Enforcement of China Courts Judgements in Turkey

With respect to enforcement of a domestic or foreign judgments or awards, the best way to secure such enforcement is the attachment of the debtor’s assets, which will ensure the freezing of these assets pending the enforcement proceedings – this is generally what a creditor will seek first.

Chine

Enforcement of China Courts Judgements in Turkey

Turkey entered into bilateral treaty for the reciprocal recognition and enforcement of foreign judgments and judicial assistance in respect of commercial and civil matters with China. On the basis of de facto reciprocity, Turkish courts recognise and enforce the judgments of China.

Legal Basis

Enforcement of domestic judgments (through what is known as an “execution proceeding” in Turkey) is regulated under the Execution and Bankruptcy Law. Enforcement of foreign awards is regulated under the Act on Private International Law and Civil Procedural Law No 5718 (PILA).

Judgments

For the purposes of execution proceedings, the following are regarded as “judgments”:

  • A civil court decision (including any interim measures).
  • A penal court decision providing monetary compensation.
  • An exequatur (official recognition) of a foreign court’s decision or an arbitral award.
The following also operate as judgments under the Execution and Bankruptcy Law:
  • A court settlement.
  • A waiver submitted to the execution office.
  • Acceptance of a debt before a notary public.
A final and binding decision rendered by a foreign civil court on a matter of civil law is deemed as a foreign judgment. In addition, civil/personal (that is, non-penal) consequences of criminal law decisions may also be enforceable.

Types of judgments Executable

The following domestic judgments are executable:
  • Monetary judgments.
  • Judgments ordering or prohibiting the doing of acts/injunctions.
  • Judgments made without notice (ex parte).
  • Decisions in provisional proceedings.
The following domestic judgments are excluded:
  • Declaratory judgments.
  • Default judgments.

The following China judgments are enforceable:

  • Money judgments.
  • Judgments ordering specific performance that do not depend on the debtor’s voluntary performance.
The following Chine judgments are excluded:
  • Declaratory judgments.
  • Judgments ordering specific performance that only the judgment debtor may perform.
  • Judgments made without due notice (ex parte)/awards.
  • China Courts decisions granting provisional measures.
  • China Courts enforcement orders/ (pre-judgment) attachment orders.

The general outline of enforcement proceedings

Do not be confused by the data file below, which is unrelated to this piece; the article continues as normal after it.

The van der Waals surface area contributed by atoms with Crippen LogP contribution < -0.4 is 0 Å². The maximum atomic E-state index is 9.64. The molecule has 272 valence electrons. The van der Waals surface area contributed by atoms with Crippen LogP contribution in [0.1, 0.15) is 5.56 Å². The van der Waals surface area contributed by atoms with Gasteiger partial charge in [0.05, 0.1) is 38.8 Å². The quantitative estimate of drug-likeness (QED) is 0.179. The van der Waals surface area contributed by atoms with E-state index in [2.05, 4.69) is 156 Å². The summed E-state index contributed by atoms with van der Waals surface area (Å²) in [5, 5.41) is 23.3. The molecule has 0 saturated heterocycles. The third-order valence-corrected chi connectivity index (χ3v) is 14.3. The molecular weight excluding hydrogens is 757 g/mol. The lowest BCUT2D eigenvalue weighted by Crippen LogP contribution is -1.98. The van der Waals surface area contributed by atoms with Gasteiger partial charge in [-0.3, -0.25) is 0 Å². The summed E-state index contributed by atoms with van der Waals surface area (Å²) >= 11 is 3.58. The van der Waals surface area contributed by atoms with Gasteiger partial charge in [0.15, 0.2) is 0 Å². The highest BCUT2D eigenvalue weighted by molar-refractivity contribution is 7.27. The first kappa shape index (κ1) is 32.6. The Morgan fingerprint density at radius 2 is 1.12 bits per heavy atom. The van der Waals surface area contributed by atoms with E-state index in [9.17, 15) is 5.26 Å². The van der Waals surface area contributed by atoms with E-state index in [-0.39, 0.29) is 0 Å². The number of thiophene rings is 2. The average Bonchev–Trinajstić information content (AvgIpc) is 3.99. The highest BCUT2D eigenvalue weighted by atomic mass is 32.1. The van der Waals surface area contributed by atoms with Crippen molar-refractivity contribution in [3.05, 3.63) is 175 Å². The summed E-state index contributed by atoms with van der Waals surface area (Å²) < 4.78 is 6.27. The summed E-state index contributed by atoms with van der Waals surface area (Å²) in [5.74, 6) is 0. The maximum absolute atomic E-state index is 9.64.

Domestic Execution proceedings are carried out by execution offices, which are quasi-judicial bodies. The procedure does not differ according to the nature of the judgment to be executed.

The applicants/creditors are recommended to appoint an attorney to pursue the procedure. Applications are made with notice and the debtor must be properly notified. There is a ten-year time limit within which to execute a judgment.
Official application charges and fees are payable to the execution office and are ultimately borne by the debtor once the creditor is able to collect the debt.
An appeal will not usually halt the execution proceedings unless the Court of Appeals decides otherwise.

 

China Court judgments need an exequatur to be enforced. They cannot be directly subject to enforcement proceedings before the execution office.

In principle there is no time limit to enforce a foreign judgment. Although, there is no consensus on the applicable time restriction, the ten-year limitation period set out in Article 156 of the Code of Obligations appears to prevail regardless of the governing law on merits.

The enforcement procedures

The enforcement court must follow a simplified procedure and the judge is supposed to schedule a hearing only in exceptional circumstances. In practice however, courts almost always schedule not one but multiple hearings, each a few months apart, to:
  • Understand the case.
  • Hear each side’s respective positions.
  • Deal with the award debtor’s objections to enforcement.

Documents and information required

The following documents must be provided with an domestic application for execution:
  • The judgment (or its copy certified by the court).
  • Power of attorney (if the creditor is represented by a lawyer).
    The following documents must be provided with an application for enforcement China Court Judgements:
  • A petition addressed to the enforcement court, requesting enforcement of the foreign judgment.
  • Power of attorney, if the party requesting the enforcement is represented by a lawyer.
  • Certified foreign judgment and its certified Turkish translation.
  • A document or a written statement, issued by the relevant authority within the foreign jurisdiction stating that the judgment is final and not appealable, and a certified Turkish translation of the document.
  • All documents must be ratified by a notary public and certified by the Turkish consulate or by an apostille if the foreign country is party to the HCCH Convention Abolishing the Requirement of Legalisation for Foreign Public Documents 1961 (Apostille Convention).
  • The value of the judgment must be converted into Turkish Lira.
  • The foreign applicant deposits a security for costs (Article 48, PILA).

 

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